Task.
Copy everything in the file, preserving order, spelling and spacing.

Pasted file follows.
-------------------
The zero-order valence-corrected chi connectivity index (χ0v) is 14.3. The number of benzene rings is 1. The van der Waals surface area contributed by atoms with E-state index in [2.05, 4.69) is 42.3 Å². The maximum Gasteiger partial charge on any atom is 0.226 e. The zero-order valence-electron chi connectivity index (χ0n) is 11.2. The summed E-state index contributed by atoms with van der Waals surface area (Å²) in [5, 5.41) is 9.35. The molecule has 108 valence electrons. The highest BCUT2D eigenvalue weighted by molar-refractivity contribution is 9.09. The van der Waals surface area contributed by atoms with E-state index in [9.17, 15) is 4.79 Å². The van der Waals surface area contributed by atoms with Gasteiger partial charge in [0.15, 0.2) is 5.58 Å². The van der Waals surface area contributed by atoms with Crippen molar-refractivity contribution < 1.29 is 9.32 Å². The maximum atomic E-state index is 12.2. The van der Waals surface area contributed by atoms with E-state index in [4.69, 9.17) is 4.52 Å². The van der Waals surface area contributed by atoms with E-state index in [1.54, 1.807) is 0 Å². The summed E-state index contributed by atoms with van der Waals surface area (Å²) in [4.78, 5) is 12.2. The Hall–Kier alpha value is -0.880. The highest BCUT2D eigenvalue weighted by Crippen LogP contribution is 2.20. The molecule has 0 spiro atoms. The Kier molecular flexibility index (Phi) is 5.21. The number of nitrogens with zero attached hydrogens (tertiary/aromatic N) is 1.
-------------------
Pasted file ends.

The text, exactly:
The zero-order valence-corrected chi connectivity index (χ0v) is 14.3. The number of benzene rings is 1. The van der Waals surface area contributed by atoms with E-state index in [2.05, 4.69) is 42.3 Å². The maximum Gasteiger partial charge on any atom is 0.226 e. The zero-order valence-electron chi connectivity index (χ0n) is 11.2. The summed E-state index contributed by atoms with van der Waals surface area (Å²) in [5, 5.41) is 9.35. The molecule has 108 valence electrons. The highest BCUT2D eigenvalue weighted by molar-refractivity contribution is 9.09. The van der Waals surface area contributed by atoms with E-state index in [9.17, 15) is 4.79 Å². The van der Waals surface area contributed by atoms with Gasteiger partial charge in [0.15, 0.2) is 5.58 Å². The van der Waals surface area contributed by atoms with Crippen molar-refractivity contribution < 1.29 is 9.32 Å². The maximum atomic E-state index is 12.2. The van der Waals surface area contributed by atoms with E-state index in [4.69, 9.17) is 4.52 Å². The van der Waals surface area contributed by atoms with E-state index in [1.54, 1.807) is 0 Å². The summed E-state index contributed by atoms with van der Waals surface area (Å²) in [4.78, 5) is 12.2. The Hall–Kier alpha value is -0.880. The highest BCUT2D eigenvalue weighted by Crippen LogP contribution is 2.20. The molecule has 0 spiro atoms. The Kier molecular flexibility index (Phi) is 5.21. The number of nitrogens with zero attached hydrogens (tertiary/aromatic N) is 1.